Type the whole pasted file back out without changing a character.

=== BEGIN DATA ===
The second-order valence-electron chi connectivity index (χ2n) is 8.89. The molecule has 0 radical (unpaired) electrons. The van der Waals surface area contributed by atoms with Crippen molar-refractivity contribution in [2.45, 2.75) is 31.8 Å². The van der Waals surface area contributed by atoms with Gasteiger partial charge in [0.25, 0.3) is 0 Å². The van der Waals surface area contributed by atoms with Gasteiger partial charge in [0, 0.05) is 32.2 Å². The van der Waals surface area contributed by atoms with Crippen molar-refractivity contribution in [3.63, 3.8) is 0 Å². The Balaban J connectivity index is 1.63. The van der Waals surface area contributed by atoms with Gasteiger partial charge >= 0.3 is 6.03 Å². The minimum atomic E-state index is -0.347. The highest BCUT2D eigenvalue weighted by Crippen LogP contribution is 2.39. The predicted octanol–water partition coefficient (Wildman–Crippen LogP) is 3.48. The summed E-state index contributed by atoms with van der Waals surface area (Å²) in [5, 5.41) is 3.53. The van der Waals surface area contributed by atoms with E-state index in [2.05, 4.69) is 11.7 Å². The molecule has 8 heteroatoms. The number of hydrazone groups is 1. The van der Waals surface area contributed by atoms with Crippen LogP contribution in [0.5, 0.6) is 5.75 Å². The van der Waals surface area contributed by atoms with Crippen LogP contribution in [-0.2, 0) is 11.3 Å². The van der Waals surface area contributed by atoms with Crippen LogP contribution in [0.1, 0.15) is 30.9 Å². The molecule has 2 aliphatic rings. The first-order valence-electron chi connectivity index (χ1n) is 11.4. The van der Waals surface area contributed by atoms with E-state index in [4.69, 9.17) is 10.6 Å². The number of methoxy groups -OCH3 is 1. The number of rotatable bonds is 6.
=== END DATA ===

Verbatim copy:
The second-order valence-electron chi connectivity index (χ2n) is 8.89. The molecule has 0 radical (unpaired) electrons. The van der Waals surface area contributed by atoms with Crippen molar-refractivity contribution in [2.45, 2.75) is 31.8 Å². The van der Waals surface area contributed by atoms with Gasteiger partial charge in [0.25, 0.3) is 0 Å². The van der Waals surface area contributed by atoms with Gasteiger partial charge in [0, 0.05) is 32.2 Å². The van der Waals surface area contributed by atoms with Crippen molar-refractivity contribution in [3.63, 3.8) is 0 Å². The Balaban J connectivity index is 1.63. The van der Waals surface area contributed by atoms with Gasteiger partial charge >= 0.3 is 6.03 Å². The minimum atomic E-state index is -0.347. The highest BCUT2D eigenvalue weighted by Crippen LogP contribution is 2.39. The predicted octanol–water partition coefficient (Wildman–Crippen LogP) is 3.48. The summed E-state index contributed by atoms with van der Waals surface area (Å²) in [5, 5.41) is 3.53. The van der Waals surface area contributed by atoms with E-state index in [2.05, 4.69) is 11.7 Å². The molecule has 8 heteroatoms. The number of hydrazone groups is 1. The van der Waals surface area contributed by atoms with Crippen LogP contribution in [0.5, 0.6) is 5.75 Å². The van der Waals surface area contributed by atoms with Crippen LogP contribution in [-0.2, 0) is 11.3 Å². The van der Waals surface area contributed by atoms with Crippen LogP contribution in [0.1, 0.15) is 30.9 Å². The molecule has 2 aliphatic rings. The first-order valence-electron chi connectivity index (χ1n) is 11.4. The van der Waals surface area contributed by atoms with E-state index in [4.69, 9.17) is 10.6 Å². The number of methoxy groups -OCH3 is 1. The number of rotatable bonds is 6.